Sorry about that
'Where are WMD?/What a kick if he has none/Sorry about that.' Also: 7 other things worth a click.
When the U.S. invaded Iraq back in 2003, one of the top military intelligence officers on the ground was a colonel named Steve Rotkoff.
Rotkoff had a sense of history. Even as troops were fighting their way north (my little brother among them), Rotkoff wondered what it would be like to look back 15 or 20 years later (a/k/a, “now”).
He tried keeping a war journal, but he had almost no time. So, he wrote a single haiku each day—the minimum commitment necessary to document some what it all felt like.
Here’s a Rotkoff haiku from May 2003, after yet another fruitless day of searching for Saddam Hussein’s weapons of mass destruction:
Where are WMD?
What a kick if he has none.
Sorry about that
Not that bad
This vignette comes from a book called State of Denial that I helped Bob Woodward write back in 2006.
I’m probably still not supposed to say how we happened to learn what was written in the diary. But that haiku has stuck with me. For nearly a decade and a half, it’s been kind of a personal joke.
I’ll make a mistake, and I’ll catch myself thinking aloud: “Sorry about that.”
The punchline is that whatever I screwed up, it can’t have been that bad, because at least I didn’t invade a country by mistake.
Forgot to pay a bill on time?
Left my keys sticking out of the lock on the front door overnight?
Showed up at 11 a.m. on the 9th for an appointment that’s actually 9 a.m. on the 11th?
Sorry about that.
Baseball, not basketball
I made one such mistake in my newsletter yesterday, and I’d like to correct it.
I wrote that John Altobelli, who perished with his wife and daughter, Keri and Alyssa, in the helicopter crash that took the lives of Kobe Bryant and five other people, had been the head basketball coach at Orange Coast College.
In fact, he coached baseball. Two readers caught it and let me know. I’m not beating myself up about it. I’m only human. But I’d like to do better.
Still, I’ve been thinking today about how quick we are to climb all over people who make inconsequential mistakes. At the same time, we wind up “just accepting” or “living with” bigger mistakes that have huge consequences.
Worst mistake ever
Take this one, possibly one of the biggest mistakes in history. I wrote about it last year for Inc.com. It’s the theory that during World War II, President Truman accidentally gave permission for the U.S. to drop its second atomic bomb on Japan.
How? Well, he’d authorized use of the atom bomb in general in July 1944, after the military told him that it had one bomb ready (which it dropped on Hiroshima on August 6) and that it would have another bomb “of tested type” ready by August 24.
But, the briefers never mentioned that there was also another bomb—one that hadn’t been “tested.” So, the second bombing on Nagasaki on August 9, which killed between 39,000 and 80,000 people, theoretically came as a surprise to the president.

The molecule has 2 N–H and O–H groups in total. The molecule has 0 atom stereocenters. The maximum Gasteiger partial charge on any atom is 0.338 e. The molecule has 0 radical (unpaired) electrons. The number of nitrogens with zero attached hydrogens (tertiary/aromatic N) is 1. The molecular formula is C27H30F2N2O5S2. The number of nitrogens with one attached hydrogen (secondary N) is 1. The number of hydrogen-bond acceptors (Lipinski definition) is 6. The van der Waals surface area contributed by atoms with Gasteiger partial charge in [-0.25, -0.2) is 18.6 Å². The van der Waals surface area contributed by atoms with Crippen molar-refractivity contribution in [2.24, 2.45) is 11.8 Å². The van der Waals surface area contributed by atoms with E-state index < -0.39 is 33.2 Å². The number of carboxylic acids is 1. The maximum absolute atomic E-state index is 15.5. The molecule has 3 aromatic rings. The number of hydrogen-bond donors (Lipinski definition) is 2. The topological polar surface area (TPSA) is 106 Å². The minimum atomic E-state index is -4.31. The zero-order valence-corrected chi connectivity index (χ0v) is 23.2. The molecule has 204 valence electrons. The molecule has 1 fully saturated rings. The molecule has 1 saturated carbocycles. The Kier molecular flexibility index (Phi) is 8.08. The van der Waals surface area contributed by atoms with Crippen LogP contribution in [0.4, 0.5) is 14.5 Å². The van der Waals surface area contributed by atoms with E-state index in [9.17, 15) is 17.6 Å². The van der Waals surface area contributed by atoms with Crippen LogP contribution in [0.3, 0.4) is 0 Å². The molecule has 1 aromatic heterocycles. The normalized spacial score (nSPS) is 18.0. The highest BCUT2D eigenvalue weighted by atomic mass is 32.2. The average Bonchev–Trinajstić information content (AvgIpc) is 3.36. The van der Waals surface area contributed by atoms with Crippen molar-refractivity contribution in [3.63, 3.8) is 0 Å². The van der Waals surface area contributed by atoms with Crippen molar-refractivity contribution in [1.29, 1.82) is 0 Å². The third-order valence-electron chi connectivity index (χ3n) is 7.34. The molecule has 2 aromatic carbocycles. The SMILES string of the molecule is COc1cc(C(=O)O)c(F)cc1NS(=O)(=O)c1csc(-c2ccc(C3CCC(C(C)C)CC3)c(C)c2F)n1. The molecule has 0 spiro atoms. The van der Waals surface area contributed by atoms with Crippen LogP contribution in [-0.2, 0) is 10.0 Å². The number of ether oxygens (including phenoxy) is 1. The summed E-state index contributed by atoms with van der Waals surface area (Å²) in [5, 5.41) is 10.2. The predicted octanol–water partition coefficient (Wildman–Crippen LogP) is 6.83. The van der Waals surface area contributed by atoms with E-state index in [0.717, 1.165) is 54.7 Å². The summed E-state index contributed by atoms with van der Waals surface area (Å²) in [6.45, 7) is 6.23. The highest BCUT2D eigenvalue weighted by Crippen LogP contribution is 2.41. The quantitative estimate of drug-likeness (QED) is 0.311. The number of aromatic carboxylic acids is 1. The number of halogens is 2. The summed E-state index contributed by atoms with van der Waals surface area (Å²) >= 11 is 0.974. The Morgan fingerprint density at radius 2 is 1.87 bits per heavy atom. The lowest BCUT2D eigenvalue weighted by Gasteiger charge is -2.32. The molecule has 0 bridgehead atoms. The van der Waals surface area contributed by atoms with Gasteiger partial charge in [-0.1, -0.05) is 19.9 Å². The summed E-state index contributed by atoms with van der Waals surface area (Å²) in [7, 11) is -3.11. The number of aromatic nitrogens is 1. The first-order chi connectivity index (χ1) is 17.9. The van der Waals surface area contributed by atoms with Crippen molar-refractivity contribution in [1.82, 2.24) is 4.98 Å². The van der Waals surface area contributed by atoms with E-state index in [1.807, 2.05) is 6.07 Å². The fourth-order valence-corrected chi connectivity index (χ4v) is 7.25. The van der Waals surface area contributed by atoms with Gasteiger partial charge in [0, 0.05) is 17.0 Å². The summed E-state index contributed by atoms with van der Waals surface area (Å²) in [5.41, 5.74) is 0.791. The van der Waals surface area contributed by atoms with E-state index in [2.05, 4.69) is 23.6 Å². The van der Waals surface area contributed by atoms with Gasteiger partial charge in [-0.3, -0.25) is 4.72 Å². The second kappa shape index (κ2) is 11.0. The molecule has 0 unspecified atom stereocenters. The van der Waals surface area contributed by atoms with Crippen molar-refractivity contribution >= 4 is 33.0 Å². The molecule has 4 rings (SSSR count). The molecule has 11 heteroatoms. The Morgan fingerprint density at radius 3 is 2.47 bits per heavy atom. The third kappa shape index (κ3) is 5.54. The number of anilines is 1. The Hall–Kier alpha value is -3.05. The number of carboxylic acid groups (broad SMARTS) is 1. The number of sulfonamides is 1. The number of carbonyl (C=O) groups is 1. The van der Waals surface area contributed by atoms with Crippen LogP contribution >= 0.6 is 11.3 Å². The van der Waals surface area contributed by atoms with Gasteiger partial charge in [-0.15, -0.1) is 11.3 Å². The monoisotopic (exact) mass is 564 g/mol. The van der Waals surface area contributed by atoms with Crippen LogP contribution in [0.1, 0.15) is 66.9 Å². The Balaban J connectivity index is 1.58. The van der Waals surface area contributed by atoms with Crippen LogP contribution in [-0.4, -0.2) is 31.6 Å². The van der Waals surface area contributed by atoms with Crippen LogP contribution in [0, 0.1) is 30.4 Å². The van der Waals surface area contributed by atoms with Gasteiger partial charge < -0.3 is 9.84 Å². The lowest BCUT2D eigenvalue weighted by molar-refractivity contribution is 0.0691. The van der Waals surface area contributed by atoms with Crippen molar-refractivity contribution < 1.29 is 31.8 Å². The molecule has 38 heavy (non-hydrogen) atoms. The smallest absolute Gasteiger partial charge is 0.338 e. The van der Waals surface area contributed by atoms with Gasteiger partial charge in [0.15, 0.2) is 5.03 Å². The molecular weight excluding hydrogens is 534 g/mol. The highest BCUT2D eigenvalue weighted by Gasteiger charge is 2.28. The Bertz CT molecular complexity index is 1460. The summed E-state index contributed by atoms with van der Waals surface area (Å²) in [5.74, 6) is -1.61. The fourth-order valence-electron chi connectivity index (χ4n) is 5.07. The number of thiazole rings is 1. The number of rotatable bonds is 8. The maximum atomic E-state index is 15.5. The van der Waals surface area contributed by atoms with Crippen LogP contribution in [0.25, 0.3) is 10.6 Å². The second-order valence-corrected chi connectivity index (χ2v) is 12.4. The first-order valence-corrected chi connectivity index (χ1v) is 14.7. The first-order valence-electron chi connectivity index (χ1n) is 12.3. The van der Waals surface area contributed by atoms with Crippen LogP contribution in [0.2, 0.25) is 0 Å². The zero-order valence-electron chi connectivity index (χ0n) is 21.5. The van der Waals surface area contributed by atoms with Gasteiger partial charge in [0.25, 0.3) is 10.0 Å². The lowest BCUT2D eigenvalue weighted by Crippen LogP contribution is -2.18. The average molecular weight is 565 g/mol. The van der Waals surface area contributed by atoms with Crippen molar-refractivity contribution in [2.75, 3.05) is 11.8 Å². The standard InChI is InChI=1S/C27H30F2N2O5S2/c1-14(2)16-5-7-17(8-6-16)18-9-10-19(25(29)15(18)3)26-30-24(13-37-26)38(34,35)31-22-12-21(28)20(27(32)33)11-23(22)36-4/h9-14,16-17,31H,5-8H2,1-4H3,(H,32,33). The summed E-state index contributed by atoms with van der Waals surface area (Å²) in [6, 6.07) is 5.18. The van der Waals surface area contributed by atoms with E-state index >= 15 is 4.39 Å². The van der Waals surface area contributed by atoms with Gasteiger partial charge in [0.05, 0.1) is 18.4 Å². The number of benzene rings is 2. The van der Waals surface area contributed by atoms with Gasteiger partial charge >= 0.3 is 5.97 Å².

We’ll probably never know for sure if there was really a misunderstanding, but we do know that the day after Nagasaki, Truman issued an order that no further atom bombs could be dropped without his express authority.
Anyway, had you ever heard of this theory before? I hadn’t before I found this professor’s Twitter thread last summer.
It’s a pretty big mistake to go untaught in high school history, though—to say nothing of business school and military leadership schools.
‘A general who loses a war’
I know I’m using a lot of military examples, but I’m going to close with one more, anyway.
It’s about another retired colonel, a man named Paul Yingling. He wrote a highly critical scholarly article about military leadership back in 2007, with the subtle (not) title: A Failure in Generalship.
One quote stays with me from this, too: “A private who loses a rifle suffers far greater consequences than a general who loses a war.”
For those who might not know, colonels like Yingling was are outranked only by generals. So, his article basically called out all of his bosses and their colleagues.
That in turn might have something to do with why Yingling wound up retiring from the military a few years later, and now teaches at a high school in Colorado.
Mistakes were made, I suppose.
I just realized this is the second day in a row I’m calling out military generals for poor leadership. Maybe I should have spaced them out more.
Sorry about that.
7 other things worth a click
Layoffs at Netflix. (The Hollywood Reporter)
Apple had an amazing holiday season. (AFP)
Podcasts are big. (Vox is set to make $20 million in 2020). (Digiday)
He served a full 25 years in prison for rape. Now a state judge says he was wrongfully convicted. (New York Times)
Passenger demand for flights to China is falling fast. (CNBC)
A Harvard professor was arrested and accused of lying about his contacts with China. (NPR)
A college course on "adulting" is so popular now that it has to turn students away. (KTVU)
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